So it feels safe to say that we are drawn to engaging with art even in ways that insert ourselves over the art itself. And we are drawn to others doing this for our amusement. But are we done a disservice, even if we do this to ourselves, when we go outside such self-insertion and merely semi-engage with a piece of art? That is, when we flip between it and something else.


The pre-mobile analogue for mobile phone (and similar) distractions seems to be more channel hopping than talking over, Let’s Plays and film commentaries. (A practice that again is not so new, as it surely goes back even to engagements with radio channels.) Are we cheapening our enjoyment with this practice, or engaging with it in a more agentive, self-aware, critical, nay Brechtian mode? (The rise of virtual reality and even more immersive media both preclude looking away, and make self-insertion a direct authorial-medium feature of art.)


I am not so sure on this whole question. When I reflect on what annoys me about people who pay attention to their phones over a piece of media I am watching with them, it is always the sense of a discrepancy in our engagement. Talking over a film is more annoying, too, when I feel the moment of filmic depiction itself is pressing, important, and is not being shared in the same spirit. This is a bit of a selfish instinct, prone to being hypocritical. It is also what I bemoan about the potential of cinemas to decline, the corporate experience this medium produces feels to me to be something precious, and not replicated by streaming services.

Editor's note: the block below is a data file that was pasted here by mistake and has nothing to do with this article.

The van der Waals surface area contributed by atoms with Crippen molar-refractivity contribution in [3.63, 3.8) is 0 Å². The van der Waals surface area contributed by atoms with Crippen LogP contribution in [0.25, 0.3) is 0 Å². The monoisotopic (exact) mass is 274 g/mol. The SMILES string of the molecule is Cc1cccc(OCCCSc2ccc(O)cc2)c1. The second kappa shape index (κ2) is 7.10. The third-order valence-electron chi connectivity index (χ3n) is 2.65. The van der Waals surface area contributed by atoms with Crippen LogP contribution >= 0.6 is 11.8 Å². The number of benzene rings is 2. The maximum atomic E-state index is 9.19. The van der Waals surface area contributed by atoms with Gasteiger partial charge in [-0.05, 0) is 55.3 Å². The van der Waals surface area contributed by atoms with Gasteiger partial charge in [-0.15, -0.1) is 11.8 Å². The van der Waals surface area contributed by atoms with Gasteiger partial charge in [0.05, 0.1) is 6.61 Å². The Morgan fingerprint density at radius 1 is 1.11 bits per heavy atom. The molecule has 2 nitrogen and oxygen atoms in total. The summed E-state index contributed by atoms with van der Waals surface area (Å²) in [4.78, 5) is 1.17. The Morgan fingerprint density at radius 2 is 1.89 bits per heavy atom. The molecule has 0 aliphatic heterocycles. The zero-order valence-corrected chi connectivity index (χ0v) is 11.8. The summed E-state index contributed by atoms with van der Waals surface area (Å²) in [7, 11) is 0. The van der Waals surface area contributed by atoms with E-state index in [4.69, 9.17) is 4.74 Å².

Lately I have been watching more films, having found a comrade who shares my taste in them, and neither form of watching (whether talking over the whole of the 2018 Suspiria remake or more quietly watching the unfortunately cut version of the 1971 Ken Russell film The Devils) felt inappropriate. There is an aspect of mood to ways in which we engage with art, shaped by both audience and the nature of the art itself, and no hard and fast rule seems to work in all instances. But by itself that is a cop out, and I have not gone further on this quandary.


Whatever further thoughts I do develop, however, I doubt some unified film etiquette will be all that useful. At least, not beyond some context-specific observations about how to engage in a film with others. What I do suspect is that the whole question opens up a lot of further, even more intriguing questions. What is the role of the audience in the art? Or the creator? What is the steadfastness of the line between the two? And are there answers to such things that cover all instances, or are there many choices (authorial and audience led) to be made along the way?